Probate & Estate Administration

Probate & Estate Administration

Losing a loved one is never easy, and administration of their estate through probate can be an added burden. Family members, especially surviving spouses, often feel like these administrative duties make it impossible for them to focus on what is really important during these times. At the Collins Law Firm, our goal is to make the administration of a loved one’s estate as smooth as possible.

Estate Administration

The Personal Representative (sometimes called an executor or administrator) is responsible for handling one’s affairs after death. This usually entails gathers assets and paying off any debts owed by the decedent. The remaining assets are then distributed according to the will or Probate Code if there wasn’t a will. Probate administration involves working with the probate court to inventory the estate, provide an accounting, and to distribute the estate’s assets. Administration may or may not require probate court hearings.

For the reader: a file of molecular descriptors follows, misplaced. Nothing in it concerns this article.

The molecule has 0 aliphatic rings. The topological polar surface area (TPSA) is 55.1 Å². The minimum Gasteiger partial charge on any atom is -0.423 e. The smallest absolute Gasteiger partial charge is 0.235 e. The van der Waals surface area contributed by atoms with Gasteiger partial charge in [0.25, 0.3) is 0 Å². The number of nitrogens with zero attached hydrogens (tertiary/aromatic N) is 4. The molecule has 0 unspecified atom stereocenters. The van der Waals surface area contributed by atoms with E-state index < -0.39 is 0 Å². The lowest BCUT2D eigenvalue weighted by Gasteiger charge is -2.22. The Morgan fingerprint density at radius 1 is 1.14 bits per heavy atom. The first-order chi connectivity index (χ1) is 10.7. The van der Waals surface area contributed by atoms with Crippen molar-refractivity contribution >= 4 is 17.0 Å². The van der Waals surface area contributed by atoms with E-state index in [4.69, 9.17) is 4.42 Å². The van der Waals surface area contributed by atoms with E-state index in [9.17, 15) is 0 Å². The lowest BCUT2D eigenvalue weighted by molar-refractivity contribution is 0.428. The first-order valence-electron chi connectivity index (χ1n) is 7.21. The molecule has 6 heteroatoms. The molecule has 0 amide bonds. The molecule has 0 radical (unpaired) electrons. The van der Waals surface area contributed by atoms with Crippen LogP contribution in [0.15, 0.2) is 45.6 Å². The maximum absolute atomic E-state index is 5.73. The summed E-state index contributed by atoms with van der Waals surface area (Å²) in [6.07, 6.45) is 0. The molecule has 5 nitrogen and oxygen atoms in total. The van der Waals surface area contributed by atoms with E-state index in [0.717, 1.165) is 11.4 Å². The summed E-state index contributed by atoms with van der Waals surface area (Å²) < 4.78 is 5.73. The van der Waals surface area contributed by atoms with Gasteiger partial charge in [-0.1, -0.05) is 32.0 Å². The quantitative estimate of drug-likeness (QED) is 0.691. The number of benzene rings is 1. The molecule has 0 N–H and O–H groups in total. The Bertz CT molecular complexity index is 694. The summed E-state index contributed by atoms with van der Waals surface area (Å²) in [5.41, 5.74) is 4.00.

Depending on the decedent’s level of estate planning, administering an estate in South Carolina can be costly and time consuming, requiring a certain level of knowledge and experience. We assist clients by taking on these administrative duties for them, giving them freedom to spend time with family and friends, and to honor the memory of their loved one. Contact us today to speak with one of our lawyers and find out how we can help make a tough time easier.

Probate Litigation & Will Contests

South Carolina law provides that one is entitled to a jury trial in Probate Court. This means you should choose a law firm that has experience litigating cases, not just administering estates. A will may be challenged on the grounds that the testator (one who writes a will) lacked the mental capacity to make a will, someone exerted undue influence on the testator, mistake or fraud, and improper execution of the will. Will contests also come up when someone who should have inherited, like a spouse, was left out of the will.